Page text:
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Why should we care about a Google video game console?

Google doesn’t have a clear path to releasing a console

Google Building In New York City Photo by Sean Gallup/Getty Images

Google may be working on a gaming console, according to ongoing reports of behind-the-scenes meetings between Google and folks in the industry.

“We haven’t heard many specifics about Google’s video game plans, but what we have heard is that it’s a three-pronged approach: 1) Some sort of streaming platform, 2) some sort of hardware, and 3) an attempt to bring game developers under the Google umbrella, whether through aggressive recruiting or even major acquisitions,” Kotaku reported. “That’s the word from five people who have either been briefed on Google’s plans or heard about them secondhand.”

Google moving more heavily into gaming is big news, of course. Google is a huge, ultra-powerful corporation with its fingers in many aspects of our daily lives. It has to keep expanding somehow, and a console would be one more way for the company to gather data and profit from the sale of its platform’s software.

We know why this makes sense for Google, but what does it mean for everyone else?

The answer is simple: Not that much. No reports to date have indicated what Google would bring to gaming that would make its hardware offerings more appealing than the consoles or PCs we have today.

And the current console landscape is troubled, to say the least. Sony is getting beaten up over trying to keep its garden nice and walled, Microsoft’s console business isn’t doing great, and Nintendo has found value in melding its portable and console businesses. Sony’s Fortnite cross-play account issue may be a look into what the future of consoles will look like: interchangeable boxes through which we log into our various gaming accounts and subscriptions.

So maybe Google wants to release a console because it thinks it too can isolate its garden well enough that it can charge 30 percent for the privilege of releasing a game on its platform. Fair enough. There’s just currently no information about why big game companies would sell games through Google’s platform instead of the options that are available now.

Kotaku’s report does suggest that Google may just buy a few developers to gain instant exclusives to its platform. That approach seems antiquated in 2018 — and players may in fact turn against Google due to being forced into buying a new box to play their favorite games if the exclusives are big enough. It’s a risky strategy.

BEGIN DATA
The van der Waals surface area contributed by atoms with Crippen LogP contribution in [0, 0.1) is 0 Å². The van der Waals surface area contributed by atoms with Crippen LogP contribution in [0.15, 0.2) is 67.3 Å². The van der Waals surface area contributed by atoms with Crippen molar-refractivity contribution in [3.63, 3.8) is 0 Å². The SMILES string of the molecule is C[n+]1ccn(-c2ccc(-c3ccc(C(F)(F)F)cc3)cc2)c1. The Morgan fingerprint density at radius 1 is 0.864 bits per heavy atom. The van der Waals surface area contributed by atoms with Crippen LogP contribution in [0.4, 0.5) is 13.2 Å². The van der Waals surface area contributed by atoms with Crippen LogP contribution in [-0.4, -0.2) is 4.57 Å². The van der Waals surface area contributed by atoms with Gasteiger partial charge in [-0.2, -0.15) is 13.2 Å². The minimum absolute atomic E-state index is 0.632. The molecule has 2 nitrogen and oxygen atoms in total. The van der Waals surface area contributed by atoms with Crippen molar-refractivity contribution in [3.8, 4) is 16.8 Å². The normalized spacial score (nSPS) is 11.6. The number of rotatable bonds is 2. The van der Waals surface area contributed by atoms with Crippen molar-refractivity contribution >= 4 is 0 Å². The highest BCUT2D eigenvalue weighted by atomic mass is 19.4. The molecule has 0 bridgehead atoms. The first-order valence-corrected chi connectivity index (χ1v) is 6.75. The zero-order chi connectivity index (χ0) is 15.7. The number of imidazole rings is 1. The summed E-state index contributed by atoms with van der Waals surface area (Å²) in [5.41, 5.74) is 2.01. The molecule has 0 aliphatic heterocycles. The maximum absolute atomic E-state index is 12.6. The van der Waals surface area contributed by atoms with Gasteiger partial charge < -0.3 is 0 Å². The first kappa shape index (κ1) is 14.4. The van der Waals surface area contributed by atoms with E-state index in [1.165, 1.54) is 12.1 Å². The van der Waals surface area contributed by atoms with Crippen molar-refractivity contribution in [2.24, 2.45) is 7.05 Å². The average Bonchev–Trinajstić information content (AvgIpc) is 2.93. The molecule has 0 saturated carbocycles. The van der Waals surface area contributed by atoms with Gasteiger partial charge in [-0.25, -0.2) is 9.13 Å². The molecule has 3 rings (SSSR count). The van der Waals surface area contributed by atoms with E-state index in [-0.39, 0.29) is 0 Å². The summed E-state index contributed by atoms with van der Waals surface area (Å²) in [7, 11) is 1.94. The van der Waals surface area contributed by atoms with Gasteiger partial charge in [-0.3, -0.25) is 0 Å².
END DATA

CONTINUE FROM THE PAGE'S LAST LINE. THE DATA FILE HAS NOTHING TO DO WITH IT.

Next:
The report also mention streaming, because everyone is mentioning how streaming will factor into next-gen consoles. But the United States has terrible online infrastructure, with many communities suffering from low connections speeds, download caps and data throttling.

Net neutrality has recently been repealed by our Republican administration, making the U.S. even less hospitable to the sort of ubiquitous and unlimited connections that are essential to making streaming work as a mainstream option. Everyone can wish for streaming to become more popular all they want, but Google itself has been unsuccessful in its efforts to keep our internet infrastructure competitive.

So for now there’s no reason to be interested in Google’s moves from the point of view of the players, because there has yet to be any news that would indicate Google knows how to make a new console attractive to publishers or players. Streaming is going to be a non-starter for a large number of players around the world without the necessary connections, so it’s hard to take companies seriously on that issue until they announce a plan to somehow improve internet speed and availability for much of the country.

Google may be taking meetings, but it’s not time to get excited or concerned about its gaming efforts yet.

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